Matt Walsh – Hostage Radio Vol. 18
1. You’ve been keeping a low profile for the last couple of years. Was this a conscious decision or has general adulting eaten up too much of your creative time?
I guess the latter to be honest. I’ve never been a full time DJ, so it has remained my “bit on the side” since I started really. I have worked in schools and charities all my life believe it or not. Not many DJs talk about the dreaded “day job”, but it really is good for the mind, soul and it also keeps your creativity on track, rather than being swayed by money. I fell out of love with London too due to the massive increase in price of everything and the commercialisation of the creative area I lived in for 10 years or so. We live on the coast now, in a really exciting town called Margate. There are so many people down here doing great things including Ghost Culture, Moshi Moshi records, Ghostpoet, Hannah Holland and most recently the Libertines who have moved in at the end of my street.
This week I am starting a new residency on Margate Radio, which will be an Internet station with a similar vibe to NTS, only it will be streamed from a new bar down the road from where I live. The website should have launched by the time you read this so check it out. My show will be a selection of unmixed tracks followed by an hour mix once a month.
2. During this hiatus have you continued writing/producing?
Yeah I have loads of demos, but it’s just finding the time to sit down and work with people to get them finished. I have never considered myself a producer, hence why a lot of my releases are collaborations or remixes. Should have some new bits ready for next summer.
3. Can you tell us a bit about your studio setup? What pieces of hardware and/or software do you tend to use?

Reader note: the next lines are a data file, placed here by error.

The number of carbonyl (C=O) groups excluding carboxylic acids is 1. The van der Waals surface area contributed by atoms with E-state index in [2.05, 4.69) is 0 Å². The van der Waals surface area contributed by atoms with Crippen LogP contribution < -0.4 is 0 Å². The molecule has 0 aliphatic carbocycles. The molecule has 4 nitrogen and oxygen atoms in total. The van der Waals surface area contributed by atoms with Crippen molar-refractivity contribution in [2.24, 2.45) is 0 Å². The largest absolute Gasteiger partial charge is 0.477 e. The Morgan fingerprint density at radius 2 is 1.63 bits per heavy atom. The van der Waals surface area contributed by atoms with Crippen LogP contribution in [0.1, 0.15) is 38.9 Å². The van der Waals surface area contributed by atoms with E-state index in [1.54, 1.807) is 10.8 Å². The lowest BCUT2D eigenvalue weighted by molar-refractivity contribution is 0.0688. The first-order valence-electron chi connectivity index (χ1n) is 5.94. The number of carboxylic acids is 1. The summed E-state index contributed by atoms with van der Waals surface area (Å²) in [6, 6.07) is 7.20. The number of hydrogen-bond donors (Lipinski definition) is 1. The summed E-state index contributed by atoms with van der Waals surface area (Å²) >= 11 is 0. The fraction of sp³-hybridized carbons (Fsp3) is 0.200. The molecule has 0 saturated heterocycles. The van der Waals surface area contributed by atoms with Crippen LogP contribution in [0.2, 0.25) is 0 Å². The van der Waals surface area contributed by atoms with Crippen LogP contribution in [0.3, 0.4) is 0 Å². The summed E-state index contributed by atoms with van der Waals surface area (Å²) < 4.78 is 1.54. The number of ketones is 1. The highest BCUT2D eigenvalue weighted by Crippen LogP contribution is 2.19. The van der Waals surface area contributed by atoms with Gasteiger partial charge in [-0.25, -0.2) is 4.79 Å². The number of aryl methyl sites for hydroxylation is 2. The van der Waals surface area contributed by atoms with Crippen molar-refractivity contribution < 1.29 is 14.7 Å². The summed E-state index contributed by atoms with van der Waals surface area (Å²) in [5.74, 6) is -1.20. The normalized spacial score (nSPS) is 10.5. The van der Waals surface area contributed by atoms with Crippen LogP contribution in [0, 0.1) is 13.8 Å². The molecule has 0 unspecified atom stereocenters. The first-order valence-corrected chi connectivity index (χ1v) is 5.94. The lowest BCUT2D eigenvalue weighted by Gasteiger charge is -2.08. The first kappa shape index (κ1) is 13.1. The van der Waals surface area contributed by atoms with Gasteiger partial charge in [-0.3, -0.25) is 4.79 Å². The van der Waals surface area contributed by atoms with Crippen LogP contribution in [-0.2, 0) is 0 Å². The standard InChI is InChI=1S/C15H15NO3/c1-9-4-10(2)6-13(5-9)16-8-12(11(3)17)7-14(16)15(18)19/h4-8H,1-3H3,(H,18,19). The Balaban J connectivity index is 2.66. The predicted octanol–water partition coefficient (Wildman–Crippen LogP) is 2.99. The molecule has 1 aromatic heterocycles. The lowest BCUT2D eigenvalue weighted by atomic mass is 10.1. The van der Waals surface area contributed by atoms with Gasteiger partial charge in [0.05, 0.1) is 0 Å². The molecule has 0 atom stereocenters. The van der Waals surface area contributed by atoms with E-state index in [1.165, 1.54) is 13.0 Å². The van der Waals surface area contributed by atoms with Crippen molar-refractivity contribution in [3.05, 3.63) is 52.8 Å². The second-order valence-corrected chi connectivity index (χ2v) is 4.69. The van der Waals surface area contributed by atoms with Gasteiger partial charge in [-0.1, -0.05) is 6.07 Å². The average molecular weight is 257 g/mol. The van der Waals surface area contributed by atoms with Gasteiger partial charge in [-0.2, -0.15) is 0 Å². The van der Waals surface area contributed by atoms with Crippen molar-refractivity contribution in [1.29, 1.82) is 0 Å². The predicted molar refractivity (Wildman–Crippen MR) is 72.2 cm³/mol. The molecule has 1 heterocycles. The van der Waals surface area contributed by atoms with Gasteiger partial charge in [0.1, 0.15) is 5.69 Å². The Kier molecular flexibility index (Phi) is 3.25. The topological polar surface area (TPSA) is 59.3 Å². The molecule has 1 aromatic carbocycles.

I’ve bought a lot of drum machines over time, but my go to has always been the Roland 707 and synth being the Roland 101. Steve Cook, who I haven’t worked with for a while now, has invested in all of the new Roland machines and they are great. They sound exactly the same as the originals and are much easier to get around and bring results quicker than the old ones.
4. Apart from your collab with Stratowerx earlier this year, the Clouded Vision recordings label has also been quiet during this period. Can we expect to see further new releases in the near future?
Definitely. I have tried to do something with my name attached to it every 10 releases. Numbers 010 and 020 were the compilations and 030 was the most recent collab with Stratowerx. Sam is an amazing producer and I love the raw minimal electro stuff he’s doing at the moment, so our sounds together were a perfect fit. I like to use the label to make connections with new people and promote things that I like. The compilations were brilliant for that. A lot of friends from the first one have gone on to do really amazing things, including Dan Avery & Red Axes, plus Demian, Few Nolder & Kiwi from the second one.
I’d really love to sign a guitar band next. Not djing in big clubs as much has rekindled my love for sleazy guitar music and there is so much out there….
5. You recently celebrated 10yrs since your debut with the infamous Bugged Out crew. You’ve got quite the history with them. Tell us a bit about your relationship.